Facebook, YouTube, and Twitter have failed over and over to stamp out hate groups, disinformation, and the QAnon mass delusion, allowing them to fester and metastasize into our politics and culture. The mob that stormed the Capitol was a manifestation of this failure: organized online, bloated on disinformation smoothies gavage-fed to them via “up next” sidebars, and whipped into a frenzy by the poster in chief everyone knew the mods wouldn’t ever touch. That there were some people who were immune to the platforms’ moderation was common knowledge; the companies spent years designing contorted “community standards,” endlessly writing and rewriting their content moderation guidelines, and establishing supreme courts to review, approve, and legitimize each decision.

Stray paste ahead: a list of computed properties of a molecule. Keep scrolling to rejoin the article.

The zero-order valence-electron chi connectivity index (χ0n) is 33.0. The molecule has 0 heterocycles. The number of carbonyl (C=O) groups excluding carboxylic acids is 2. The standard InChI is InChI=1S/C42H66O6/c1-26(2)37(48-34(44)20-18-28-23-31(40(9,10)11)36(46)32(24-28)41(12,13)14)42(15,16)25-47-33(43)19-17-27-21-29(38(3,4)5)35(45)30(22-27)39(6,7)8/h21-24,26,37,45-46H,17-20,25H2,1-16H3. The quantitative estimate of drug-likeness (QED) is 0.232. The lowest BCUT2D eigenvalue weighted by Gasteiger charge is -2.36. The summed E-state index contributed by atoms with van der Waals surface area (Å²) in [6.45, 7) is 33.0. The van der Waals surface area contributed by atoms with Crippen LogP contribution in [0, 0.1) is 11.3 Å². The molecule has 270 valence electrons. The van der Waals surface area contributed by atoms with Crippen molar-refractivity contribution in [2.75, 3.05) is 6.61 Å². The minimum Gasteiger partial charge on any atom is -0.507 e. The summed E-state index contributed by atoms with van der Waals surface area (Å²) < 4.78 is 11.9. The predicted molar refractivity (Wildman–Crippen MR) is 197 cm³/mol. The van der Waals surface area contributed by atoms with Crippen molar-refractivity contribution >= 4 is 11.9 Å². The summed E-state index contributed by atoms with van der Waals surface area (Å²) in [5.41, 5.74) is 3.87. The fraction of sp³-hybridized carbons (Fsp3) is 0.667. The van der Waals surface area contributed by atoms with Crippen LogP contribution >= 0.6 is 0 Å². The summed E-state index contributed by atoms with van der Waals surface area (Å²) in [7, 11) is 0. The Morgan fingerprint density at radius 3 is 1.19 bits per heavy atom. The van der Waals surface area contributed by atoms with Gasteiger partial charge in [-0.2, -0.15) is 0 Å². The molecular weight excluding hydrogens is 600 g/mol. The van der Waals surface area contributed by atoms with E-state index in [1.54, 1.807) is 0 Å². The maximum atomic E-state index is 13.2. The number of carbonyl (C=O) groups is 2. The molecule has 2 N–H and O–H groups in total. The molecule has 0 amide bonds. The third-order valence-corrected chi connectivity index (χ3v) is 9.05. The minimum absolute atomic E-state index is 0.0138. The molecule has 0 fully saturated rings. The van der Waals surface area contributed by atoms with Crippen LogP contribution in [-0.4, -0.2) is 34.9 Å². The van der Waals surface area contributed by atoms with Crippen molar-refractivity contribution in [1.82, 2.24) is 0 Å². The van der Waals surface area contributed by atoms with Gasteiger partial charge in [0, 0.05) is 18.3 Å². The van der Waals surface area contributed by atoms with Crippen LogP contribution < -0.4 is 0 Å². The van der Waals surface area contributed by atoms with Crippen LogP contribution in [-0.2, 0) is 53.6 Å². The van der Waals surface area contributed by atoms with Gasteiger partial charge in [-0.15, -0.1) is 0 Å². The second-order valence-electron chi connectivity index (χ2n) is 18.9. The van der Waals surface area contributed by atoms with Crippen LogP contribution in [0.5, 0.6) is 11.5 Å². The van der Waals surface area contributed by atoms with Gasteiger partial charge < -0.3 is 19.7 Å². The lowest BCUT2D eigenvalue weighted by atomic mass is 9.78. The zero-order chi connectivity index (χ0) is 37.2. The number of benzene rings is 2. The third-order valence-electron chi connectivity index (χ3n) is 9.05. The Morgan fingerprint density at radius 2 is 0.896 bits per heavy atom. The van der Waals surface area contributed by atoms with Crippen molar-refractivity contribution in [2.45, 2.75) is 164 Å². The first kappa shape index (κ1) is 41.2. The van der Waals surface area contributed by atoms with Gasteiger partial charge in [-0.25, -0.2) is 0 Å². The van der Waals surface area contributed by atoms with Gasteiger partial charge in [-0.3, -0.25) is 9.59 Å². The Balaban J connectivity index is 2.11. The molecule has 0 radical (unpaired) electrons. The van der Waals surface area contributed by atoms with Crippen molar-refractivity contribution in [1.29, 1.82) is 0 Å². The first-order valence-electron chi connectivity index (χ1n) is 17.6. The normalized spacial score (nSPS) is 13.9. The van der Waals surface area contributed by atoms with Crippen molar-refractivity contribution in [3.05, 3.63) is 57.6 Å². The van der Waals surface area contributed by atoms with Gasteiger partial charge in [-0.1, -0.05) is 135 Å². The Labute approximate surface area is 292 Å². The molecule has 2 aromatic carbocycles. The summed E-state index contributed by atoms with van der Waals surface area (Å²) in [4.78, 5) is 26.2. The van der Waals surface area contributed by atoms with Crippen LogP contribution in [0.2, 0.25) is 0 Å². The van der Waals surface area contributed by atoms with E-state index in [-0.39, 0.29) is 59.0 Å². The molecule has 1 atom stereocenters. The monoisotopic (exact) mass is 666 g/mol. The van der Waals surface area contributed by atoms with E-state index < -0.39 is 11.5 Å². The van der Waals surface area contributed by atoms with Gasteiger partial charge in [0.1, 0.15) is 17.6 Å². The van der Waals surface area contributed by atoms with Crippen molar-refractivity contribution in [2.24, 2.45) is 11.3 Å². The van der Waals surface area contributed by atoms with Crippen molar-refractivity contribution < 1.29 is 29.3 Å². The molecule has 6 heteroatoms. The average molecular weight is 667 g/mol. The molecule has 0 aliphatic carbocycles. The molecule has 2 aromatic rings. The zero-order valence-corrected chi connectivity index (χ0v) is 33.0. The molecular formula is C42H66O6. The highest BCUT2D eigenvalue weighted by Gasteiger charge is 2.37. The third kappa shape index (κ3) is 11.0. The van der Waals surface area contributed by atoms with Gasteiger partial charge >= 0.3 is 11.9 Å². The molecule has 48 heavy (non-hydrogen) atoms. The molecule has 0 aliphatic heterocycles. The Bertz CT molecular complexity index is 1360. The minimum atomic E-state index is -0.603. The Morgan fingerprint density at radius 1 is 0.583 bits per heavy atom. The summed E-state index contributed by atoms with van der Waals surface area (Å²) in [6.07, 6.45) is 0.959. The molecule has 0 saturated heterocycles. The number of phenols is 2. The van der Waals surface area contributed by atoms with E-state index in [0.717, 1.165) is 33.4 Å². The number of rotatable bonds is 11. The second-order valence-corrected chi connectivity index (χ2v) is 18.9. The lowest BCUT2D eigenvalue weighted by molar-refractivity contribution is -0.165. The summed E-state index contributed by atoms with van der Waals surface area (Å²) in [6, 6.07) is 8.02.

And then the FBI stepped under that yellow tape.

In the end, it was the big-money brands that had never dirtied themselves with the thankless and dismal task of moderating posts and banning users that stepped in. Capitalism drained the fever swamp.

The right to free speech is fundamental, but it is not absolute or — crucially — free from consequences. This is something Amazon, Apple, and Google have made definitively clear in acting the way they have. Which makes it all the more lol that the platforms whose business is content have struggled for so long. No one wants the decisions about what we see online to be made by opaque corporations. But this is what happened, and where we are right now.